Up Close: Panerai Radiomir 1940 ‘Art Deco Pendulum Clock’

A pair of peculiar Panerai.
Panerai Radiomir 1940 3 Days Acciaio PAM 791-3

Quietly previewed at SIHH but only just officially launched, the Radiomir 1940 3 Days Acciaio PAM 790 and PAM 791 are atypical for Panerai. They look nothing like convention because the dials are based not on vintage Panerai wristwatches , but, according to Panerai, on a vintage pendulum clock once sold by Orologeria Svizzera, the watch and clock store in Florence owned by the Panerai family.

Panerai doesn’t reveal the make of the clock, but it could have been any number of brands. The Art Deco styling is actually fairly generic for the 1930s, with such dials being fairly common on all sorts of clocks from the period. While the source of inspiration is general rather than specific, the watches are appealing, albeit not to Panerai traditionalists. Notably, the dials are printed with a greater degree of detail than standard Panerai dials.

Panerai Radiomir 1940 pendulum clocks

The more striking of the pair is the Radiomir 1940 3 Days Acciaio PAM00791. The dial is smooth ivory, and matched with black hour numerals and hands.

Panerai Radiomir 1940 3 Days Acciaio PAM 791-1

Both the minute and inner track of the dial are printed in copper powder, which gives them a granular, slightly reflective metallic texture. And the lettering at 12 o’clock is engraved and filled with black lacquer in traditional Panerai fashion.

Panerai Radiomir 1940 art deco PAM 791

But the ivory dial accentuates the size of the watch, which at 47mm is already large. The expanse of the light-coloured dial makes it feel even larger than it is.

That is less of a problem with the Radiomir 1940 3 Days Acciaio PAM00790 because it has a black dial. The design is identical, as is the execution – the tracks are also printed in gold powder lacquer – but it feels more closely related to a typical Panerai with the black dial. That’s either a good, or boring, depending on the perspective.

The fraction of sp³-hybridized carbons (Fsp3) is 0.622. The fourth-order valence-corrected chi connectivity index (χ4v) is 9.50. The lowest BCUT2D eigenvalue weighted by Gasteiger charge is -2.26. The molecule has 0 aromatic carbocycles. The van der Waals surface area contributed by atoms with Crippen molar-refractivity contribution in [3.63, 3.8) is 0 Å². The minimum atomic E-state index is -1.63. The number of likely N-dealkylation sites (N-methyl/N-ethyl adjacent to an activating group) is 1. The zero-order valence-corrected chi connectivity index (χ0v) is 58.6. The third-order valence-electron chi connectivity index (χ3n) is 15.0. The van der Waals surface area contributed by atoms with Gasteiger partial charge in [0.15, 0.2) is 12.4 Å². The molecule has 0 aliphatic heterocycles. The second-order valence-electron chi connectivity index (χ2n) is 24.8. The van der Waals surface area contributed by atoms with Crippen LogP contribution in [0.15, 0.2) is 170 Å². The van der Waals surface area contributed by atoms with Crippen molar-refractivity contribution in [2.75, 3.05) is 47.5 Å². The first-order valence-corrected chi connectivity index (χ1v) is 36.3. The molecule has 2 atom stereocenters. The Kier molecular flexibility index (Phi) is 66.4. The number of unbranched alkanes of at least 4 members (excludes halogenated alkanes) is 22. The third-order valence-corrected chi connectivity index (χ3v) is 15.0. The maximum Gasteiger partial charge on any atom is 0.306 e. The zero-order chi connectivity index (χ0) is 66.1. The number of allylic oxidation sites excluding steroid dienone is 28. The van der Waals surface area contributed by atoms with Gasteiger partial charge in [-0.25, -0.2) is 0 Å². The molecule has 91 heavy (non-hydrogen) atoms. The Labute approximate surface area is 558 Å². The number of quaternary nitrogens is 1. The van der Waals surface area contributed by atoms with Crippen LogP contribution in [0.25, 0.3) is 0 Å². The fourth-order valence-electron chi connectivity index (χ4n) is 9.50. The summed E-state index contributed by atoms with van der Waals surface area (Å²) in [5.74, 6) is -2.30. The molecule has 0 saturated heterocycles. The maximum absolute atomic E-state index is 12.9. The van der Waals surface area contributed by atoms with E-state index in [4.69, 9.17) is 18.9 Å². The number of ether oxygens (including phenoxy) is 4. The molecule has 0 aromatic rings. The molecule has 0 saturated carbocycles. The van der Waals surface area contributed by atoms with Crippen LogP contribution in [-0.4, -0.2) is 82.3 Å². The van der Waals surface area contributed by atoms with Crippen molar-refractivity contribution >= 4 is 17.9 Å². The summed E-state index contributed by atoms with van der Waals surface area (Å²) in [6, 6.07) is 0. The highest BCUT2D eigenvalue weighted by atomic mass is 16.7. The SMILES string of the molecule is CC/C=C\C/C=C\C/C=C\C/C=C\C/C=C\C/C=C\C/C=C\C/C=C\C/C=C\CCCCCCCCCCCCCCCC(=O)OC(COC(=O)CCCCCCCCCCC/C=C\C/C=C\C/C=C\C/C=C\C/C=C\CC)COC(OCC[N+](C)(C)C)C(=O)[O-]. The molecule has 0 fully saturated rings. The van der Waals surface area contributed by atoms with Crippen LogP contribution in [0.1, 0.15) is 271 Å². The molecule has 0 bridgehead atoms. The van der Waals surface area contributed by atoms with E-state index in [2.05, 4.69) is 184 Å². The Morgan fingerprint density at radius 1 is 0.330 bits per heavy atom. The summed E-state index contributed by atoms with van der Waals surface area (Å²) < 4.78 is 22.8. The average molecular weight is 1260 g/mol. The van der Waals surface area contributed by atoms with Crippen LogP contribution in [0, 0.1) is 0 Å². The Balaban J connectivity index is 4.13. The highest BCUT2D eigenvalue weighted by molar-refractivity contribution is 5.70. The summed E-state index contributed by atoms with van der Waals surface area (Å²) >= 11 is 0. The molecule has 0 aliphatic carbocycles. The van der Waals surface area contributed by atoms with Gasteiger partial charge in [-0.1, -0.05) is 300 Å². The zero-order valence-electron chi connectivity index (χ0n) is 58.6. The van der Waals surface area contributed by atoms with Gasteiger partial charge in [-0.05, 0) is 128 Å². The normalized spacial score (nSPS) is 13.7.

Panerai Radiomir 1940 3 Days Acciaio PAM 790-1

Panerai Radiomir 1940 art deco PAM 790

Also an engraved logo below 12 o’clock

Both watches feel slightly empty, and could do with a subsidiary seconds – a square sub-seconds would be intriguing – or power reserve indicator, features also found on 1930s clocks.

The rest of the watches are identical to the standard Radiomir 1940. The polished steel case is 47mm in diameter, with a highly domed sapphire crystal on the front. While Panerai has started making simpler cases in recent years (with press-fit backs for instance), its top of the line cases are still admirably well made, a fact that is often overlooked since they have become so familiar.

Panerai Radiomir 1940 3 Days Acciaio PAM 790-3

Panerai Radiomir 1940 3 Days Acciaio PAM 790-4

Inside is the second generation P.3000 calibre, a large, hand-wound movement developed by Panerai to replace the ETA Unitas 6497 that was once the most common movement in Panerai watches.

The second generation is set apart primarily by the separate cocks for the wheel train, which make the movement more visually appealing, despite having no functional advantage.

Panerai Radiomir 1940 pendulum clock P.3000-1

While the movement is a simple one, it does incorporate interesting details, including the free-sprung, adjustable mass balance wheel. Of more immediate utility to the wearer is the independent adjustable hour hand, which can be set in one-hour steps backwards or forwards, an eminently useful feature when travelling.

Panerai Radiomir 1940 pendulum clock P.3000-3

The decoration of the movement is standard fare for Panerai. Pronounced linear brushing covers all of the bridges, which have wide bevels along their edges. All of the bevelling is done by machine, showing the telltale marks left by the tool that cuts the bevel. It’s a clean and functional appearance that is in keeping with the spirit of the watch, and acceptable at its price point.

Panerai Radiomir 1940 pendulum clock P.3000-2

Though the look is surprising for Panerai, it is in sync with the brand’s unstated but obvious strategy of making watches more inclined towards civilians – the slim Luminor Due is a good example – rather than sticking only to an unforgiving marina militare look. In summary, it’s a good looking watch, but could do with being slightly smaller. In fact, the Art Deco dials would have been perfectly at home on a Luminor Due. And if past habit is anything to go by, they will debut on the Luminor Due if this pair of watches sells well.

Price and availability

The Panerai Radiomir 1940 3 Days Acciaio PAM 790 and PAM 791 are limited to 300 each, both priced at US$9200 or S$13,100. They’re already available at Panerai boutiques and retailers.


 

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